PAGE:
Sleeping bag My wife and I have some conventional commercial winter sleeping bags for snow use and some ‘light’ commercial bags for summer use, but both are far too heavy. They use cheap Asian fabrics for the shell, and those fabrics are heavy. So I made two summer shells from Pertex Microlight fabric, with baffles, and each one came to just 250 g (8.8 oz). I put 300 g (10.6 oz) of 800 loft down in each one. Despite the initial intention that these would only be for summer, my wife and I have used these down to the freezing point (and in the snow). By wearing thermals and snuggling together we have been quite warm enough. Since making these we have switched to using them as quilts, with three advantages. There is far more room under a quilt than inside a sleeping bag for the same weight. The bag does not get stretched over our knees so the down does not get squashed there. And since we have two quilts, we can layer one on top of the other when it is really cold.

Weight: 550 g (19.4 oz)

Carol Crooker, Editor-at-Large - Phoenix, Arizona

2007 Staff Favorites - 34

Six Moon Designs Gatewood Cape
The Gatewood Cape is a marvel. Ron Moak of Six Moon Designs has created a shelter enclosed on all sides with a zip vestibule for 10.9 oz (measured) with enough covered area and sitting height to make all 5’10” of me happy - and I haven’t even used it as a cape yet!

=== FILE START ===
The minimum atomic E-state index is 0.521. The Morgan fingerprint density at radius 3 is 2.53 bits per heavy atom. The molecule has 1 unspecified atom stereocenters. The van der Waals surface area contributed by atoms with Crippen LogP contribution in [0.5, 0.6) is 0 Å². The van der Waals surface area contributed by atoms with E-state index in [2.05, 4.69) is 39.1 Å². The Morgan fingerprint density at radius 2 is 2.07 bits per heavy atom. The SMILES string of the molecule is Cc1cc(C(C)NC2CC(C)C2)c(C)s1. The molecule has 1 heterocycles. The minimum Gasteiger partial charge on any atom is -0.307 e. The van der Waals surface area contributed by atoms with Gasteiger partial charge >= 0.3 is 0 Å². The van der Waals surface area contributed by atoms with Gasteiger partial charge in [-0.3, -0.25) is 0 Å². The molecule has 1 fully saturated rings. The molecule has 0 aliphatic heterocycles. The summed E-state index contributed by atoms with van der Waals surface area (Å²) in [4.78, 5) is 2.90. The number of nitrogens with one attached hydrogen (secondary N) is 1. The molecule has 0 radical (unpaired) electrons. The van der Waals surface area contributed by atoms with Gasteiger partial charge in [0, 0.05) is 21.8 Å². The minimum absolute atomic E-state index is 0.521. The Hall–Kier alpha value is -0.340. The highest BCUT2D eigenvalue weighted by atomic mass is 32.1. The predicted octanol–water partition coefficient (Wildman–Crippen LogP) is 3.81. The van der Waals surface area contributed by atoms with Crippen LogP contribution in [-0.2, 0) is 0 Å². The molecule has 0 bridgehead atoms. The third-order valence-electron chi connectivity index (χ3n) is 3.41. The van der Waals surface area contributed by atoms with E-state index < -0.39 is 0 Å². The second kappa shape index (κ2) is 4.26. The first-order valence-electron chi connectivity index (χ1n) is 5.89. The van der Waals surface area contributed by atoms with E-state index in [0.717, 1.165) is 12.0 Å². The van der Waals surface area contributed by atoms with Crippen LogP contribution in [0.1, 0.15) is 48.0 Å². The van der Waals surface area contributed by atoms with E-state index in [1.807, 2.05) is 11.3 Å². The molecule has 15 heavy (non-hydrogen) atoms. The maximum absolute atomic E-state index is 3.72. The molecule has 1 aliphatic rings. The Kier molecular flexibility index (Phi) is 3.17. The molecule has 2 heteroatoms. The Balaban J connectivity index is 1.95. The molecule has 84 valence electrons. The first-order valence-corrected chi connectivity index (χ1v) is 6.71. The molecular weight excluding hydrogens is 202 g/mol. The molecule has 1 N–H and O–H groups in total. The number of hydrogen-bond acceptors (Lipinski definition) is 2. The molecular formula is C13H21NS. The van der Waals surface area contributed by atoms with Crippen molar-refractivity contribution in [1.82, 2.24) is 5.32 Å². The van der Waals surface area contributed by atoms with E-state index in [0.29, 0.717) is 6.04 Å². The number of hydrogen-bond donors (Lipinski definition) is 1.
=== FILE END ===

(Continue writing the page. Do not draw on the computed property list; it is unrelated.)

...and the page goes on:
Weight: 10.9 oz
MSRP: $110

2007 Staff Favorites - 35

Komperdell Carbon Featherlight Poles
I love these poles! They feel light in my hands (8.9 oz/pair with baskets) and are stiff enough to give me complete confidence when putting my full weight on them. The straps are wide, comfortable and rugged enough to bear my weight.

Weight: 8.9 oz/pair (with baskets)
MSRP: $120 (I've seen them online for $70)

2007 Staff Favorites - 36

Alpacka Yukon Yak Raft
My decked Yukon Yak is 5 lbs 12 oz of fun. It folds small enough to fit in the bottom of a 2000 ci pack with room left over to carry everything needed for an overnight raft trip. Even though it’s tiny, I’ve run class 3 drops in it and ferried another adult and a child across a reservoir.

Weight: 5 lb 12 oz
MSRP: $775

Alan Dixon, Editor-at-Large - Washington, D.C.

2007 Staff Favorites - 10

Gossamer Gear SpinnTwinn Tarp
I haven't used a tent at all year. Why? The Gossamer Gear SpinnTwinn has finally convinced my frequent hiking partners, my wife and my son, to tarp camp with me (I usually tarp camp when solo hiking). Under the large coverage of the SpinnTwinn we've weathered many days of heavy rain, thunderstorms and high winds in the Sierras, High Uintas, and a freak rainstorm in Southern Utah. Even with all the wet weather, both my wife and son are happy to take the SpinnTwinn out again.